Learning a Foreign Language
Speaking a foreign language will give your child an edge in the job market. But with few grade schools teaching one, how can you give her the early start she needs?
I was half-listening as my daughters did their homework one day. Bellamy, 9, was making odd sounds -- sh? yī, sh? ?r, sh? sān -- and Molly, 7, was copying her. At first I thought they were goofing off, but then I realized: They were practicing their counting in Mandarin. I don't expect my girls to become fluent from the one 40-minute class per week their public school added last year, but I'm very grateful that they're being introduced to a language spoken by nearly a billion people -- and hopeful that these early lessons will give them a leg up when they study it more extensively in middle school.
Kids who know a second language will go far in our increasingly global economy, even if they wind up staying close to home. In a recent Parents poll, 57 percent of readers thought that speaking a foreign language was the most critical skill for their child to develop for the future, more than double the number who said that learning a sport (23 percent) or playing an instrument (20 percent) were key.
When I was growing up, my friends and I assumed that wherever we traveled in the world, there would be someone who spoke English. "That haughty attitude may have been okay in the past, but it's na?ve today," says Martha Abbott, executive director of education for the American Council on the Teaching of Foreign Languages, a nonprofit organization in Alexandria, Virginia. "In many cultures, business doesn't get done in the conference room -- it happens at social events, and in these settings you can't always rely on an interpreter being there." In other words, if you want to be successful dealing with other cultures, you need to speak their language.
However, only 15 percent of public elementary schools teach a foreign language -- a drop from 24 percent a decade ago, according to the Center for Applied Linguistics, a nonprofit bilingual language education group in Washington, D.C. Middle schools have seen a similar decline (58 percent now offer it, down from 75 percent), while nine out of ten high schools have maintained their program. The reasons behind this negative trend are depressingly familiar: Budgets are strapped, and federal funding for education is tied to test scores in math and reading, which has made foreign-language programs seem expendable.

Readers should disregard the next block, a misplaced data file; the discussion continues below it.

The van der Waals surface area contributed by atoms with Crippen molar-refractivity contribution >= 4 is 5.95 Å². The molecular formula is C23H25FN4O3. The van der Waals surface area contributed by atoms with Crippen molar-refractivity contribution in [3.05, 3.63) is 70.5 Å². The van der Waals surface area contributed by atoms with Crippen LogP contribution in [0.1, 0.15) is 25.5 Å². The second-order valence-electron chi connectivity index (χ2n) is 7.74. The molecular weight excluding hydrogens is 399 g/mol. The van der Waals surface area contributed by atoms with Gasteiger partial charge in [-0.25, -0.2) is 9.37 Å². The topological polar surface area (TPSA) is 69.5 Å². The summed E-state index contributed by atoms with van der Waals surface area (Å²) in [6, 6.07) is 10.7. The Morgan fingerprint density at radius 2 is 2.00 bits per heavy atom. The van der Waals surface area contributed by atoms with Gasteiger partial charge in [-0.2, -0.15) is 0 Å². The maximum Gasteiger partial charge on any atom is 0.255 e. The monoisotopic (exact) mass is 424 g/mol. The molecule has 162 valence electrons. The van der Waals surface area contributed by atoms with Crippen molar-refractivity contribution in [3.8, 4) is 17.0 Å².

Schools that do teach languages have shifted their focus. Mainstays such as French, German, and Latin are fading in popularity while Spanish has become the most popular, which makes sense because there are more than 35 million people who speak it here. Yet, Mandarin is booming: During the past decade, the number of public and private grade schools that teach it has expanded from 300 to around 1,600. Arabic is also on the rise, in part due to a federal push to prepare Americans to fill crucial national-security jobs.
"Foreign-language patterns tend to change based on economic and strategic needs," says Abbott. For instance, Russian lessons spiked during the Cold War, while Japanese became popular in the 1980s as Japan became a global business leader. Now Mandarin is becoming the must-learn foreign language, a nod to the fact that experts predict China will become the world's number-one economy by the time our preschoolers finish college.
Although it's smart to plan for your child's future, there's an even better reason for having him study a second language now. A Canadian study published in the Journal of Experimental Child Psychology found that 24-month-olds from families that spoke both French and English had developed superior "executive function" skills -- an ability to maintain focus on one task when distracted by another. Another study conducted among third- through fifth-graders at Louisiana State University linked foreign-language study to higher scores on standardized tests, while research at the University of British Columbia has linked bilingualism to a boost in early-reading skills. "When a bilingual person speaks, she always makes a subconscious decision about which word or phrase to use in which language," says Barbara Zurer-Pearson, Ph.D., author of Raising a Bilingual Child. "This constant mental exercise helps keep the brain sharp."
You probably know that learning a new language is easier for kids. But you might not be aware of how important it is to begin the process early. While experts have long theorized that the ability to hear and produce the sounds of a foreign tongue slows down around age 7, research by Patricia Kuhl, Ph.D., codirector of the Institute for Learning & Brain Sciences, in Seattle, shows that the drop-off begins in infancy. She found that 8-month-old Japanese babies recognize the sounds ra and la (which are not used in Japanese), but that by 10 months, as their brain attunes to the words their parents speak, they start to lose the ability to distinguish the unfamiliar sounds.
No one is suggesting that it's impossible for a sixth-grader or even for a high-schooler to learn a second language from scratch. But it's a fact that preschoolers and grade-schoolers are more adept at absorbing the nuances of a language, such as sound and intonations. They also have two things going for them that many tweens and teens lack: enthusiasm for doing homework and time. By the upper grades, learning a language must compete for a child's attention with socializing, sports, extracurricular activities, and hours of homework in other subjects. Little kids, though, have fewer distractions. "It's amazing to see very young students studying Mandarin," says Olga Livanis, Ph.D., the principal of my daughters' school, New Explorations into Science, Technology, and Math, in New York City. "Their minds are completely open to it."